Tuition slated to rise 5.9 percent

Screen Shot 2014-03-16 at 9.20.29 PM Colby Patterson
Graphic by Nick Ketterer

Graphic by Nick Ketterer

Few students attended an administrator-led meeting on Thursday intended to alleviate fears about the rising cost of tuition.

Ruth Watkins, senior vice president for academic affairs, gave a presentation on the U’s 2014-2015 budget on March 6 in the Union. She addressed student concerns about the proposed tuition increase and where money will be allocated.

There is a 5.9 percent proposed increase on tuition for both undergraduate and graduate students. This will include a $60 fee for the George S. Eccles Student Life Center, to be completed in November 2014. In-state tuition will rise by $438 per year, while out-of-state tuition will increase by $1,382 per year.

“The University of Utah is quite affordable [compared to other public research institutions],” Watkins said. “Tuition has increased everywhere.”

Watkins said the U is the most affordable school in the Pac-12 and is cheaper when compared to similar schools across the nation.

Watkins said  31 percent of the tuition increase will be used for student support, such as scholarships. Because of this increase the U will be able to offer more scholarships to future U students, especially high school students from lower income families.

She said there will be 400 Utah Promise scholarships offered in Fall Semester, if the proposal is accepted, compared to 75 Utah Promise scholarships last year. The increase, Watkins said, would also be able to grant more than 600 scholarships to reward achievement among current U students. She anticipates another 100 scholarships for transfer students, as well as 60 future U scholarships.

Twenty-nine percent of the tuition increase would be used for faculty excellence and retention. Watkins said the U needs to retain the talented professors they have, as well as bring in others to improve academia for the students on campus. Another 25 percent of the increase would be used for salaries and benefits for staff and faculty at the U. Watkins hopes this investment in quality faculty will make U the best it can be.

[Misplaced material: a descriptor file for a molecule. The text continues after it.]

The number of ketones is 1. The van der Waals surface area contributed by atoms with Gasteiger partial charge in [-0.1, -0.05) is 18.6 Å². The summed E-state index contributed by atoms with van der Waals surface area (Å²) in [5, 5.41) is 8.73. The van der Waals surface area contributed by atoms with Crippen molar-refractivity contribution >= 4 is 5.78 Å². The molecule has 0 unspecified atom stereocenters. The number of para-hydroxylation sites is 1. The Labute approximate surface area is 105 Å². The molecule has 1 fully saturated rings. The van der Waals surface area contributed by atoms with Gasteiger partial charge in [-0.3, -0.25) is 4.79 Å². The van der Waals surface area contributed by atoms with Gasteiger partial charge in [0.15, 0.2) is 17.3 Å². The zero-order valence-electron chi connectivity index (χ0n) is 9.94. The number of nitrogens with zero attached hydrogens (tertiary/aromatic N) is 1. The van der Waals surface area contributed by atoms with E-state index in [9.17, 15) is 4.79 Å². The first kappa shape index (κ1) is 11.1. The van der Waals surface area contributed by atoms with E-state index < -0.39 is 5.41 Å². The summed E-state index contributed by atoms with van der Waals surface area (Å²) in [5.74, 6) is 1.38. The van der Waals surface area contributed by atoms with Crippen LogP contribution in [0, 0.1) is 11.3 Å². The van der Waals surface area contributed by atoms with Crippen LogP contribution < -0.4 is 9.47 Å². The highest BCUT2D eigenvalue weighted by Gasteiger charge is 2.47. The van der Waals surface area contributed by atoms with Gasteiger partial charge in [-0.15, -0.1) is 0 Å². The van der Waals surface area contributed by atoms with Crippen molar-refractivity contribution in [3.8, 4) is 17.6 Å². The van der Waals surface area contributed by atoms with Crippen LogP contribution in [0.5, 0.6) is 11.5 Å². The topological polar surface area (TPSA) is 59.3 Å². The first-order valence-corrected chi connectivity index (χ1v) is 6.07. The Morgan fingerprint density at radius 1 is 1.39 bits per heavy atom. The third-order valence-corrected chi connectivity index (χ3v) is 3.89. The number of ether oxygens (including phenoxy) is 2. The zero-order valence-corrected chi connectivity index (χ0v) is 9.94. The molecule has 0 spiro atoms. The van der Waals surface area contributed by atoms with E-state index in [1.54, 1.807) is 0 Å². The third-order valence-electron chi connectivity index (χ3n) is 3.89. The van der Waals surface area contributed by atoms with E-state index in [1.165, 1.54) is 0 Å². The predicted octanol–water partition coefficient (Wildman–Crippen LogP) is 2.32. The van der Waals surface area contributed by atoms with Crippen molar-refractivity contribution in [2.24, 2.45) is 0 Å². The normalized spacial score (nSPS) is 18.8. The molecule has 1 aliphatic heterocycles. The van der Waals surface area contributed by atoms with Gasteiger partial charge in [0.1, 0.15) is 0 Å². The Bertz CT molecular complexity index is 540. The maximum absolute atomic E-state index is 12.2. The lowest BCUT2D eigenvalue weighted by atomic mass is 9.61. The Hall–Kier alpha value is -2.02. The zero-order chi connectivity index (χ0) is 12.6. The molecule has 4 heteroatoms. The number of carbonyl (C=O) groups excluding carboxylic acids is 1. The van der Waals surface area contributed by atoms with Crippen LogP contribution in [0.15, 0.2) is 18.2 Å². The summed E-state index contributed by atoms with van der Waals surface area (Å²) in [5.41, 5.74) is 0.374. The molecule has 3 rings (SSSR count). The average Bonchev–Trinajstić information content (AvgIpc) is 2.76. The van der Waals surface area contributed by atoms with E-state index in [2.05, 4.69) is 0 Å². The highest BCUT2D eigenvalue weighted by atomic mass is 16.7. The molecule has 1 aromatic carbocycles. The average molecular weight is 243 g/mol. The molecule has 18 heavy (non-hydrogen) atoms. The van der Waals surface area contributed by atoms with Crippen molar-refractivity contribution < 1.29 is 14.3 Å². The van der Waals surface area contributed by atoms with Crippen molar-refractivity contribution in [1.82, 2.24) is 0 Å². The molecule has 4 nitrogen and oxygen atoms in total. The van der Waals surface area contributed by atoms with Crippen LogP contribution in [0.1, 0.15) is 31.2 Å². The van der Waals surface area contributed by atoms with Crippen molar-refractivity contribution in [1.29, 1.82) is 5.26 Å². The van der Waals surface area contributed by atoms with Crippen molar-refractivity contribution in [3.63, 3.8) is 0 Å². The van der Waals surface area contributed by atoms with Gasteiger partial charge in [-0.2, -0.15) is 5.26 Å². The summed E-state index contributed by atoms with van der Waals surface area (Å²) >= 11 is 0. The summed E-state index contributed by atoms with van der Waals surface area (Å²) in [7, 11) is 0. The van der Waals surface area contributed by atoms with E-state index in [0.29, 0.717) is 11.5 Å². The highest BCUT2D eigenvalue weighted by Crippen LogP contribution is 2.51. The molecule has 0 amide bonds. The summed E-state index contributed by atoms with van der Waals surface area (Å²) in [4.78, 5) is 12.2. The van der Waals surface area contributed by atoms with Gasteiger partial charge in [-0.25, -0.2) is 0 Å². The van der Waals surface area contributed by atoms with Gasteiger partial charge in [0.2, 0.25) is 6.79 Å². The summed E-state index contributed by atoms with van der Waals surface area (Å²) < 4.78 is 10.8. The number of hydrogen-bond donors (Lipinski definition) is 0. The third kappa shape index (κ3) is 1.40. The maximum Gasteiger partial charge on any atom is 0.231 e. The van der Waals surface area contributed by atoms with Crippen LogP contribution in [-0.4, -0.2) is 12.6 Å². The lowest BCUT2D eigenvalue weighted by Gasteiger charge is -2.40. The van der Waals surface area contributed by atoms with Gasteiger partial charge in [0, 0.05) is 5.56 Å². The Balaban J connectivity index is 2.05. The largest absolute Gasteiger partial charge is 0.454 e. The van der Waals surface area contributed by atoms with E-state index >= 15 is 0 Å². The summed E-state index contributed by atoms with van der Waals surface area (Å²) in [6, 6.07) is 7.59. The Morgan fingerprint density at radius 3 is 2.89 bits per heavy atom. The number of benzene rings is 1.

The final 14 percent of the increase would be used for maintenance and utility work on campus. Watkins said the problem with older universities, like the U, is the constant work required for maintenance.

Sam Ortiz, the current ASUU president said he understands why tuition will likely increase.

“Ideally tuition would be going down,” Ortiz said. “But given the context, the U is comparatively an affordable school.”

Ortiz said although the U is affordable, that does not necessarily make it easier for students. He said the main cause of the tuition increase is due to the U receiving less funding from the state. Watkins said 52 percent of the budget will come from tuition and 48 percent will come from state appropriation this year.

Ortiz said President David Pershing has done everything in his power to keep tuition low in past years.

“I think we’re in good hands, I feel confident in saying that,” Ortiz said.